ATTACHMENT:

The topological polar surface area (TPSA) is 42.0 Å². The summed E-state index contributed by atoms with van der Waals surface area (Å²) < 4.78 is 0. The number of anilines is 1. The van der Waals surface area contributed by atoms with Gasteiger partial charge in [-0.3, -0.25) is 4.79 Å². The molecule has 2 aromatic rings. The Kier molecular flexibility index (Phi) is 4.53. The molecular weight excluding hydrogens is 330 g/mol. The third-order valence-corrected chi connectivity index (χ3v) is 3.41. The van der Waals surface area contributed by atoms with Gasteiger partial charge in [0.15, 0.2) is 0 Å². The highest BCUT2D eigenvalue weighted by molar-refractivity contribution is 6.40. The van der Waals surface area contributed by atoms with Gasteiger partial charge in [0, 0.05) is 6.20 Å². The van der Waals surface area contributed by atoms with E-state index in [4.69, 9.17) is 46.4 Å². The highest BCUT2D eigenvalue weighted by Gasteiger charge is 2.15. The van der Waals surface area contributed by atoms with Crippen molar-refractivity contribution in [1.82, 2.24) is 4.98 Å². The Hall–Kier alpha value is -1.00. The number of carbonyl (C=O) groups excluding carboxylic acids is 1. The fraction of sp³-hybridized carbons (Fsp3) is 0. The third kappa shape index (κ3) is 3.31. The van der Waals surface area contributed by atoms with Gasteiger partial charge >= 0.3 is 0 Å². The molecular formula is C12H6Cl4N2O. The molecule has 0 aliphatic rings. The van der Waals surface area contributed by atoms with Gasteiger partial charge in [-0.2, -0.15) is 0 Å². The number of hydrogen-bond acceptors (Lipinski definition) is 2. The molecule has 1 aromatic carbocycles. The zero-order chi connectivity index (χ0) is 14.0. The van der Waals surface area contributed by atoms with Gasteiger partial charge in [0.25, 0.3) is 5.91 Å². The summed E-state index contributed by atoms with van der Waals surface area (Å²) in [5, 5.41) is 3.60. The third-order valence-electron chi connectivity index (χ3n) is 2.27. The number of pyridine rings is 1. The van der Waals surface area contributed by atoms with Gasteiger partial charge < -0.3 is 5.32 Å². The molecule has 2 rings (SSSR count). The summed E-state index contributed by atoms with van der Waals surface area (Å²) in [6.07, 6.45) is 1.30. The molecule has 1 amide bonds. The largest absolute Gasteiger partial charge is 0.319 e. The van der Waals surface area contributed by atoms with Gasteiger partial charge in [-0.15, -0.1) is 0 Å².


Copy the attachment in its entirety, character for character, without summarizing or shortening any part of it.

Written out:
The topological polar surface area (TPSA) is 42.0 Å². The summed E-state index contributed by atoms with van der Waals surface area (Å²) < 4.78 is 0. The number of anilines is 1. The van der Waals surface area contributed by atoms with Gasteiger partial charge in [-0.3, -0.25) is 4.79 Å². The molecule has 2 aromatic rings. The Kier molecular flexibility index (Phi) is 4.53. The molecular weight excluding hydrogens is 330 g/mol. The third-order valence-corrected chi connectivity index (χ3v) is 3.41. The van der Waals surface area contributed by atoms with Gasteiger partial charge in [0.15, 0.2) is 0 Å². The highest BCUT2D eigenvalue weighted by molar-refractivity contribution is 6.40. The van der Waals surface area contributed by atoms with Gasteiger partial charge in [0, 0.05) is 6.20 Å². The van der Waals surface area contributed by atoms with E-state index in [4.69, 9.17) is 46.4 Å². The highest BCUT2D eigenvalue weighted by Gasteiger charge is 2.15. The van der Waals surface area contributed by atoms with Crippen molar-refractivity contribution in [1.82, 2.24) is 4.98 Å². The Hall–Kier alpha value is -1.00. The number of carbonyl (C=O) groups excluding carboxylic acids is 1. The fraction of sp³-hybridized carbons (Fsp3) is 0. The third kappa shape index (κ3) is 3.31. The van der Waals surface area contributed by atoms with Gasteiger partial charge >= 0.3 is 0 Å². The molecular formula is C12H6Cl4N2O. The molecule has 0 aliphatic rings. The van der Waals surface area contributed by atoms with Gasteiger partial charge in [-0.2, -0.15) is 0 Å². The number of hydrogen-bond acceptors (Lipinski definition) is 2. The molecule has 1 aromatic carbocycles. The zero-order chi connectivity index (χ0) is 14.0. The van der Waals surface area contributed by atoms with Gasteiger partial charge in [0.25, 0.3) is 5.91 Å². The summed E-state index contributed by atoms with van der Waals surface area (Å²) in [5, 5.41) is 3.60. The third-order valence-electron chi connectivity index (χ3n) is 2.27. The number of pyridine rings is 1. The van der Waals surface area contributed by atoms with Gasteiger partial charge < -0.3 is 5.32 Å². The molecule has 2 rings (SSSR count). The summed E-state index contributed by atoms with van der Waals surface area (Å²) in [6.07, 6.45) is 1.30. The molecule has 1 amide bonds. The largest absolute Gasteiger partial charge is 0.319 e. The van der Waals surface area contributed by atoms with Gasteiger partial charge in [-0.15, -0.1) is 0 Å².